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Rock stars to shift paradigm on coffee-related waste

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OAKLAND, Calif., U.S. – Coffee’s Fourth Wave is here. A partnership between Oakland Coffee Works and San Francisco Bay Coffee Company is bringing to market coffee’s fourth wave: organic coffee in packaging made from fully compostable materials – including bags and single serving pods.

This sets a new standard for sustainable packaging in the coffee industry and gives consumers a no-compromise alternative to contributing to the mountains of coffee-related garbage thrown away every day.

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Oakland Coffee Works, owned by Green Day’s Mike Dirnt and Billie Joe Armstrong (picture), is introducing the first coffee packaging made of certified compostable materials this week to four Bay Area Costco stores, on and on

“First there was diner coffee, then there was second wave coffee, like Starbucks, and then came the third wave with artisanal coffee – but this is the next step: organic, truly high-quality coffee that fairly supports the farmers who grow it and that comes in packaging made from fully compostable materials,” said Mike Dirnt, a long-time coffee enthusiast and bassist for the Rock and Roll Hall of Fame inductee Green Day.

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“It’s no-compromise coffee in no-compromise packaging.”

To create packaging made from certified compostable materials has been no small effort. Mike, Billie Joe and the Oakland Coffee team went looking for sustainable solutions as they were developing their brand.

They were intentional in the impact they wanted to make: to offer sustainably farmed, damn good organic coffee, and to do business differently. They wanted to support the farmers and their communities, and offer products with a minimal footprint on the environment.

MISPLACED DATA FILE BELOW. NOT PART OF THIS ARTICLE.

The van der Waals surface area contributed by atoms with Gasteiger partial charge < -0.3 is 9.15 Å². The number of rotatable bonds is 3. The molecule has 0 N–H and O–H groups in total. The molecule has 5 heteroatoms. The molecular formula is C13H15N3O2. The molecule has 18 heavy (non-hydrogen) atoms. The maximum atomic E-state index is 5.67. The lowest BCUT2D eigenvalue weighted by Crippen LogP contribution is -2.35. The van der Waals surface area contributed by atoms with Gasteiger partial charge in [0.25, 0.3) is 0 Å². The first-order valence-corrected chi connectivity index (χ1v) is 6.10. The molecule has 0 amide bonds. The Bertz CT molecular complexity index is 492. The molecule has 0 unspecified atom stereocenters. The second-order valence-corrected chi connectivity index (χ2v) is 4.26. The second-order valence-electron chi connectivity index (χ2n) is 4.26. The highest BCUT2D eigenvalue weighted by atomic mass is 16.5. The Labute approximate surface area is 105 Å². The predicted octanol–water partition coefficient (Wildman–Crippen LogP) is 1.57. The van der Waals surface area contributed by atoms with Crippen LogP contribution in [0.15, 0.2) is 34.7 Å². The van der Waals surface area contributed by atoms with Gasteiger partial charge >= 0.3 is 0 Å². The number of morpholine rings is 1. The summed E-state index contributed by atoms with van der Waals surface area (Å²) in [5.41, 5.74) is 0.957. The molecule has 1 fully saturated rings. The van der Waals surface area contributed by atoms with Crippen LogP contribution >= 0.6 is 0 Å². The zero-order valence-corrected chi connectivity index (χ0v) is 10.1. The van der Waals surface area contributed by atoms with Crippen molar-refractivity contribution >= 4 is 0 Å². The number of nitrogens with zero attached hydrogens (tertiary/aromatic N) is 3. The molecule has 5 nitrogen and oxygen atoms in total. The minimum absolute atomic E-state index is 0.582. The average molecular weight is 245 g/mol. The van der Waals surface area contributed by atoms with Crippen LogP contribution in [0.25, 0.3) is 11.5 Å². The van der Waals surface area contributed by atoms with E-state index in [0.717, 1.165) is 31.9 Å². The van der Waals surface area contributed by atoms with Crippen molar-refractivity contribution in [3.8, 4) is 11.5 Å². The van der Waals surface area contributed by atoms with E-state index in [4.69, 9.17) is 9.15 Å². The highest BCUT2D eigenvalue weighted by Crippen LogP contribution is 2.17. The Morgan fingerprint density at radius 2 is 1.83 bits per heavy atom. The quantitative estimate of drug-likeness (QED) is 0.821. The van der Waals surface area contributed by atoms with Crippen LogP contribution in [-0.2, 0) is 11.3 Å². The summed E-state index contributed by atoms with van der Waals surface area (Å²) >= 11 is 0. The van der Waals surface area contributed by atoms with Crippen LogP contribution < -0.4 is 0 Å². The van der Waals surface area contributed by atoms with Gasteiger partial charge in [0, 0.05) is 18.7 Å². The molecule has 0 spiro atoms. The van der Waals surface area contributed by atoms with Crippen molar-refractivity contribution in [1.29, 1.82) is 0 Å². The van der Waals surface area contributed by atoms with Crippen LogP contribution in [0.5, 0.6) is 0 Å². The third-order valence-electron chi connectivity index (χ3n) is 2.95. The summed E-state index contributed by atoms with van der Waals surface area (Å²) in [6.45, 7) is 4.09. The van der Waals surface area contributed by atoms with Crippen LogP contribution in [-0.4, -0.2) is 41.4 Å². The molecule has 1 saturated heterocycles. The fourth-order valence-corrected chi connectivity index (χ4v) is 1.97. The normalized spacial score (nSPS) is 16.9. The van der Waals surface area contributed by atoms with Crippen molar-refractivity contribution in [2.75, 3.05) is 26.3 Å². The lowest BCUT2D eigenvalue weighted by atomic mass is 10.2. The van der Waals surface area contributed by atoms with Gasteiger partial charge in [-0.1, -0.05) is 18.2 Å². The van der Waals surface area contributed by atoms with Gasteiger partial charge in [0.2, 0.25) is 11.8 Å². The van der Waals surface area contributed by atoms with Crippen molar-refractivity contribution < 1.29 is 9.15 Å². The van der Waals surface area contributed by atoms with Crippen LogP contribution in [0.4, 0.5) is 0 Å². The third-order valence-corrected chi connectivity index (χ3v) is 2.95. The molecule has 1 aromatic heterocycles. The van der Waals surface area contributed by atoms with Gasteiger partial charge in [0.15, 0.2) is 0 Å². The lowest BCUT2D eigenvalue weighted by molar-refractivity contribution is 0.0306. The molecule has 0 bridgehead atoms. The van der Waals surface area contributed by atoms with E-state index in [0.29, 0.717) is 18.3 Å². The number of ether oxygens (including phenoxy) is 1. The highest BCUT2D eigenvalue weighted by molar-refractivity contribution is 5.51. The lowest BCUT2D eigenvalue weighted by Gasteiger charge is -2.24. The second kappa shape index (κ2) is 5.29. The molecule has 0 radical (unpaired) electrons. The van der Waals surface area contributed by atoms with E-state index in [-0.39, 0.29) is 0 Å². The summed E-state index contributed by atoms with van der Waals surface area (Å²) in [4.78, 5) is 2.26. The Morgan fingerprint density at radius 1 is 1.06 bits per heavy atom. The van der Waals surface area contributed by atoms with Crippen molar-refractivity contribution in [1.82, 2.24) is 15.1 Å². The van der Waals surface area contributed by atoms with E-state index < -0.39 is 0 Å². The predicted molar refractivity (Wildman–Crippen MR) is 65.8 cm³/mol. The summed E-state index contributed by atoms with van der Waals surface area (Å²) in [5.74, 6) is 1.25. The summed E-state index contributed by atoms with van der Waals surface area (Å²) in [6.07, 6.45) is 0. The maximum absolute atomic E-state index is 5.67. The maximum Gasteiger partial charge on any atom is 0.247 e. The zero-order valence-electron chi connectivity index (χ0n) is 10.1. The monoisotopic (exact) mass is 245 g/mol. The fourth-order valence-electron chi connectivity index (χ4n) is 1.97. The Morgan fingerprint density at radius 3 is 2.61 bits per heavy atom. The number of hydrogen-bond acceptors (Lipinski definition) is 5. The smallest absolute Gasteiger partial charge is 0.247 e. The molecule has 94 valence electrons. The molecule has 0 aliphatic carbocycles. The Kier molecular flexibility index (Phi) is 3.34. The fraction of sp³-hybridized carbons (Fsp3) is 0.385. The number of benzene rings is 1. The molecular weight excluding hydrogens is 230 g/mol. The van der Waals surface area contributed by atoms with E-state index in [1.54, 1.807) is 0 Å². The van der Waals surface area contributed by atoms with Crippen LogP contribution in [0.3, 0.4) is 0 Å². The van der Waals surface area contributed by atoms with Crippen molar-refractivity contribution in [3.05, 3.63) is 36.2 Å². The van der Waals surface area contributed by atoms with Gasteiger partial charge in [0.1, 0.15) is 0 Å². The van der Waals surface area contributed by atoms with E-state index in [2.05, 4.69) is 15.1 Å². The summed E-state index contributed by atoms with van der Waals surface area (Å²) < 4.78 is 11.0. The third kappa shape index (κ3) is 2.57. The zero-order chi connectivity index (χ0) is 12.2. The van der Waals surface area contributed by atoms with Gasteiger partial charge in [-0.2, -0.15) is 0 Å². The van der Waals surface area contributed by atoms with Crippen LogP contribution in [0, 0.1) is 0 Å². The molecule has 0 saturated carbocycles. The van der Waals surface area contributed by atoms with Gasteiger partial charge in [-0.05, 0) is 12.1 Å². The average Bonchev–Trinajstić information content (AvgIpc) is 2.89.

But there was a problem: No one made a coffee bag from certified compostable materials that functioned like a conventional bag.

While searching for solutions, Oakland Coffee found like-minded partners at San Francisco Bay Coffee Company who were on a similar mission: to find (and fund) compostable packaging that would change the game on waste and challenge the industry to change, too.

“We’re a family-owned company, and we care a lot about our impact and the legacy we’re leaving for our kids,” said John Rogers, one of three generations of the Rogers family who run the privately held San Francisco Bay Coffee Company.

“We wanted to be a company that solved the waste problem for the coffee industry so we have invested more than five years of work and more than $2 million so far towards developing fully compostable pods and bags. Our goal is to influence the rest of the industry to adopt it, too. Mike and Billie Joe wanted to do the same thing so we partnered so we could really make an impact.”

Starting October 28, a three-pack of Oakland Coffee’s Gardenista blend – in 12-oz coffee bags made from fully compostable materials – is available at four Bay Area Costco stores for under $20. A pair of 3-packs (that’s six 12oz bags total) will also be available on for under $45. Single 12-oz bags of the organic Atomic Garden blend are available on

The two coffee companies have bigger plans beyond this initial release. They have developed the first single-serve pods made from fully compostable materials and will be releasing them in the coming weeks. Oakland Coffee’s pod made from fully compostable materials will be available in stores and online at in coming weeks. San Francisco Bay Coffee’s pods made from fully compostable materials are expected to land on Costco shelves and in other retail and online stores in early 2017.

The goal for both companies is to move the needle on coffee-related waste – which is a huge problem:

  • Some 18,000 single serve coffee pods are thrown away every minute
  • Lined up, the single serve coffee pods thrown away each year could circle the Earth more than 10 times
  • John Sylvan, the inventor of the Keurig machine, “regrets ever inventing it” because of its environmental impact

“We want consumers to have a choice that doesn’t require a compromise. We want to make great coffee that supports farmworkers, and makes sustainable packaging accessible to everyone, without pushing the added costs onto our consumers,” said Mike. “By riding the fourth wave with us, everyone can enjoy great, quality coffee that gives more people a choice towards a sustainable future.”

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